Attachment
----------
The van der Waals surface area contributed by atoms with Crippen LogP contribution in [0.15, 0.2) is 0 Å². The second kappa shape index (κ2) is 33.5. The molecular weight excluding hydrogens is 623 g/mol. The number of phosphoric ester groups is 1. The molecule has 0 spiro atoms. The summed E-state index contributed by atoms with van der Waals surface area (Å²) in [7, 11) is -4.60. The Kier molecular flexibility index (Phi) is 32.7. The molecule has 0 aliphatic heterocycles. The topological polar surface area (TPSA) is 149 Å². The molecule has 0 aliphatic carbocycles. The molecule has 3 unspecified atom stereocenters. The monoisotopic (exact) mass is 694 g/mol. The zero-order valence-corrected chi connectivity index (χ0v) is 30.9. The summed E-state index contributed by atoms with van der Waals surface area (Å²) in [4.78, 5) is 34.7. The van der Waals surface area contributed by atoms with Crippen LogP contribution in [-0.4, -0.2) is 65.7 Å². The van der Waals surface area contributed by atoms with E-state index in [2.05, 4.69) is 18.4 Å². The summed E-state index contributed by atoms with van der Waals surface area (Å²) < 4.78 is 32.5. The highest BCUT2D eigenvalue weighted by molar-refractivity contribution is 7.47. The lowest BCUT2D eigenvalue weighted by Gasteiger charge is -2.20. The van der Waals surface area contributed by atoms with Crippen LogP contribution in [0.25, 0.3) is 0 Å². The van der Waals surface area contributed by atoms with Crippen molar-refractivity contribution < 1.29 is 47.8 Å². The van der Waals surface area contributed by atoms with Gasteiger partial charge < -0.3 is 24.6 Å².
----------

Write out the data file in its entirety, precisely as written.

The van der Waals surface area contributed by atoms with Crippen LogP contribution in [0.15, 0.2) is 0 Å². The second kappa shape index (κ2) is 33.5. The molecular weight excluding hydrogens is 623 g/mol. The number of phosphoric ester groups is 1. The molecule has 0 spiro atoms. The summed E-state index contributed by atoms with van der Waals surface area (Å²) in [7, 11) is -4.60. The Kier molecular flexibility index (Phi) is 32.7. The molecule has 0 aliphatic heterocycles. The topological polar surface area (TPSA) is 149 Å². The molecule has 0 aliphatic carbocycles. The molecule has 3 unspecified atom stereocenters. The monoisotopic (exact) mass is 694 g/mol. The zero-order valence-corrected chi connectivity index (χ0v) is 30.9. The summed E-state index contributed by atoms with van der Waals surface area (Å²) in [4.78, 5) is 34.7. The van der Waals surface area contributed by atoms with Crippen LogP contribution in [-0.4, -0.2) is 65.7 Å². The van der Waals surface area contributed by atoms with E-state index in [2.05, 4.69) is 18.4 Å². The summed E-state index contributed by atoms with van der Waals surface area (Å²) < 4.78 is 32.5. The highest BCUT2D eigenvalue weighted by molar-refractivity contribution is 7.47. The lowest BCUT2D eigenvalue weighted by Gasteiger charge is -2.20. The van der Waals surface area contributed by atoms with Crippen LogP contribution in [0.25, 0.3) is 0 Å². The van der Waals surface area contributed by atoms with Crippen molar-refractivity contribution < 1.29 is 47.8 Å². The van der Waals surface area contributed by atoms with Gasteiger partial charge < -0.3 is 24.6 Å².